This is completely false, erroneous, and even "Dunning Kruger" in nature regarding it’s ignorance and abject failure to understand even the most basic element of the problem described hear. The PS Audio device itself presents a load to the circuit so any defect in that circuit wiring as has been described as a potential by other contributors to this thread such as bad connections could produce the result described by the OP. Dunning Kruger sails again.
Please ignore my troll. I have triggered him and he posts nonsense after many of my posts.

The static load of your PS audio unit is pretty small when it is not supplying power to anything else. That static load will not impact the THD. 

I am sorry that people like that have to ruin it for others. Feel free to PM me. 
You’ve gotten some good answers here, but the distortion problem you’re having could just be the very nature of the electrical distribution system itself. The electrical grid in the US is a very dynamic system. Utilities are routinely seeking to balance loads and efficiently deliver power, and some electric utilities are also under state-mandated reliability improvement programs. So the circuit you are on today may not be the circuit you are on tomorrow. Even your supplying substation may change over time.

That businesses and factories have reduced operations or even closed entirely must have had a huge impact on electric demand and use. At the same time, residential electric use must be on the increase as so many people are confined to their homes, and often working from there, too. All of those factors combined make it likely that your electric utility has made changes to its distribution system. Whether that’s the cause of your distortion is a separate question. It might be a good idea to take the suggestions of @jea48, which might help narrow down the root cause of the distortion and is good advice in any event.
I’m just trying to be helpful here. Noise and distortion are two different things. That why you have the expression for Signal/Noise + Distortion. This all fits in by the way with the discussion regarding the dodgy subject, “What is the signal and why is it subject to vibration, RF interference and physical characteristics of the conductor?“ We’ll get there. Well, maybe we won’t, who the hell knows?
Something else. Do you, or any of your neighbors that share the same utility power transformer, have a solar array electrical power system.

Typically a solar power system would have very low voltage THD unloaded, but the potential for higher current THD loaded. They are measured and rated for current THD.  The output impedance should be a lot lower than the output impedance of a shared transformers unless the system is rather large. To that end, the grid should be dominant but no guarantees. It is certainly something to consider.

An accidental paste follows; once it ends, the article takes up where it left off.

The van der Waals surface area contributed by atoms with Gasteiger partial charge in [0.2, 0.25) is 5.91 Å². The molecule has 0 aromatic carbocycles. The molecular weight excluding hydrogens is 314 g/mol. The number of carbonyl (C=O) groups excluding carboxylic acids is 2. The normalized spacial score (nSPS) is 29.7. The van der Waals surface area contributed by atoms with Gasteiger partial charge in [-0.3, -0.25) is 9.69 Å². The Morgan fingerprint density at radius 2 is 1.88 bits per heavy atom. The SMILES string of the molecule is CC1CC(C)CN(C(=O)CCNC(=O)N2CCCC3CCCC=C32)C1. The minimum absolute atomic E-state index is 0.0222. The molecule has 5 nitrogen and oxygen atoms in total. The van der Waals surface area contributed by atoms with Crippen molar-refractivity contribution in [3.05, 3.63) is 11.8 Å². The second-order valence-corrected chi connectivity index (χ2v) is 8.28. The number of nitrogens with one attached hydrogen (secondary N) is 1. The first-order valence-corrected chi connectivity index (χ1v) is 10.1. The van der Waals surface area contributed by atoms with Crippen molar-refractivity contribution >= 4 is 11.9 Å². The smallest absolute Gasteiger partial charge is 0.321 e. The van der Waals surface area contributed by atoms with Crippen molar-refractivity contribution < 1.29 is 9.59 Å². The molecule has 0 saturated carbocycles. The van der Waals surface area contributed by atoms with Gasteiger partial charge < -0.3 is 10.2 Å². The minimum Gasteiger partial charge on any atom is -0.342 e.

So let's say you correctly identify neighbor's A/C or solar panels as the culprit.  What's the point?  
So let's say you correctly identify neighbor's A/C or solar panels as the culprit. What's the point? 
The point is that that you would then know the problem is not with your service entrance or from something inside your home.

Don’t disagree but it seems like instead of guessing about all your neighbor’s potential sources that the best thing would be to do a process of elimination within your own home. Just seems odd all these random guesses about issues outside your home that aren’t actionable.
The best thing would be to determine if it is your own home our outside ... hence the 0 cost, quick method of figuring it out I described above. If you determine its outside your house you may have a remedy with the power company so yes it is actionable.
greetings! I believe any good quality power amp with a regulated power supply should pretty much make AC line distortion a non-issue...
don't you think the average high quality loudspeaker produces 10-15% distortion below 100 hertz/95 decibels anyways...?

If you don't have one, you can pick up used Fluke 43/43B for < $1,000 used on EBAY which is fine for single-phase use. The Fluke 41B is an older unit, but ones in good condition go for <$500 regularly with required accessories. There is even one with a 1 year warranty for $550. They come standard with 1000:1 current probes with BNC connectors. I have hooked up a 10:1 current probe and used one for low power measurement as well.

The 3 phase units are pricey even used.
@ heaudio123

For about $150 - $200  per hour I can hire a certified Power Quality Testing Company.